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The Chancellor, too, is right to focus on using incentives to encourage those who can work to remain in the labour force and this should figure prominently in the March Budget.
Immigration is an important short-term palliative, but cannot remain an excuse for British businesses not to invest or train up domestic workers.
In many places that need levelling up, the real unemployment rate exceeds the number of job vacancies; labour supply is a greater problem in the South.
Ministers can make the system more generous, easier to access, and contributory – but must rediscover their appetite for reform.
There is a danger, not to mention an irony, in a conservatism that views a mother, carer, or retiree as just an inactive worker.
If all young people who are received support as effective as Spear, it would mean 130,000 young people moving into employment, simultaneously filling over 10 per cent of the vacancies that are so troubling British businesses.
Is he fated to be a fire-fighter, a leader grappling with crisis? Or can he find the political space to deliver a more personal message – perhaps to do with education?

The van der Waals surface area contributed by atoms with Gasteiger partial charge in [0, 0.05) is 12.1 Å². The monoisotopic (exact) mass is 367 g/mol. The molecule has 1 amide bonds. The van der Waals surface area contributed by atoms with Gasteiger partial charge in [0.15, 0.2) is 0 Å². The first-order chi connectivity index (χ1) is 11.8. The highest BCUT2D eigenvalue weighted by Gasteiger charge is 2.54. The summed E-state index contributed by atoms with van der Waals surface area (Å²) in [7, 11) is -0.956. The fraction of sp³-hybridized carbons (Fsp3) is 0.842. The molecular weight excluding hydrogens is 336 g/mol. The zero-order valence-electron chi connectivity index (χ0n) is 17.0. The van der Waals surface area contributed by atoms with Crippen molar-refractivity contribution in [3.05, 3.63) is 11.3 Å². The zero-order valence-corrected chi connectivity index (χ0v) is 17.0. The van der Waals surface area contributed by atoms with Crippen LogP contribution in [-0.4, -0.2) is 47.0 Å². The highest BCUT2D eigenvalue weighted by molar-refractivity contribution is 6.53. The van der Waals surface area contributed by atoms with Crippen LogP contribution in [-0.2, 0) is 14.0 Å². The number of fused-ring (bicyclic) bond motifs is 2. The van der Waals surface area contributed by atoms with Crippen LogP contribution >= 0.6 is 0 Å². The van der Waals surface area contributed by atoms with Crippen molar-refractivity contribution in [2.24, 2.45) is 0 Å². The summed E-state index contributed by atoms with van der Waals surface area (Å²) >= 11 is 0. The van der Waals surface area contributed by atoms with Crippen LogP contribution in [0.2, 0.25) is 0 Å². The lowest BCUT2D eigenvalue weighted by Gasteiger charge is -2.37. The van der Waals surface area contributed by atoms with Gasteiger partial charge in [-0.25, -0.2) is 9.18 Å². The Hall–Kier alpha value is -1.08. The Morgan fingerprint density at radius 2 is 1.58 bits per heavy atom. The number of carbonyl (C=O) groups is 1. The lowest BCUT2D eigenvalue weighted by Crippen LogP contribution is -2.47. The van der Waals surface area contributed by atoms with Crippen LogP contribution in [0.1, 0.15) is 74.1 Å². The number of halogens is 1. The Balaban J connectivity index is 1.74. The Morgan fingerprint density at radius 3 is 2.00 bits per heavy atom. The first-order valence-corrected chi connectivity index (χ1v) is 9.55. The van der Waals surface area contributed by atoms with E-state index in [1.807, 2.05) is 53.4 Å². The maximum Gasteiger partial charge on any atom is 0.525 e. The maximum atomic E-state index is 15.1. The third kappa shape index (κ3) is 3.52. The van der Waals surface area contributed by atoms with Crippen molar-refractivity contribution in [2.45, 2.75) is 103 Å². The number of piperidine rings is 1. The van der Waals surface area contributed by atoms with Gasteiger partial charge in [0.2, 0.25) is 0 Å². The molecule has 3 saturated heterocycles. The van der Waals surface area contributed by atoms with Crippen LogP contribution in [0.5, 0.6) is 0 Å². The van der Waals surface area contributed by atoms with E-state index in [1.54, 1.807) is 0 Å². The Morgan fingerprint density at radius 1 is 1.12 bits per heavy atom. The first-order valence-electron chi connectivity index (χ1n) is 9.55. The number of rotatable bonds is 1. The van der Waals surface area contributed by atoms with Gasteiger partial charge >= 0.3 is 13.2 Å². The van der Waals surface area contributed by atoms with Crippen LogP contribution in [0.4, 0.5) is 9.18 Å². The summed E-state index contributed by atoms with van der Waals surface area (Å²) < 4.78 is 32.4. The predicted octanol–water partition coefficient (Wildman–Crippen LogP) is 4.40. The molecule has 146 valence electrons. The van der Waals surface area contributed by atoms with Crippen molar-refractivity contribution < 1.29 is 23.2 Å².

Despite the rhetoric, it looks as if ministers have given up on bringing numbers down in favour of anything to give the economy a nudge.
We now have created a situation where the OBR is effectively setting the immediate stance of fiscal policy. If economic expectations are poor, the finances look poor, so austerity or tax hikes follow – but these in turn make the economy and finances worse.
There is a limit to what can fairly and sensibly be achieved by raising other taxes and cutting public spending – especially when it comes to pay.
These may take time to bear fruit, but must reassure the markets now that the growth path in expenditure will be measurably lower. Such measures must involve doing less, as well as doing things differently.
Businesses and employees are only responding to monetary conditions set by the Bank of England, where the real responsibility lies.
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Such a policy, already successfully delivered in Manchester, could transform thousands of lives by helping those who are willing, but not yet able, back into work.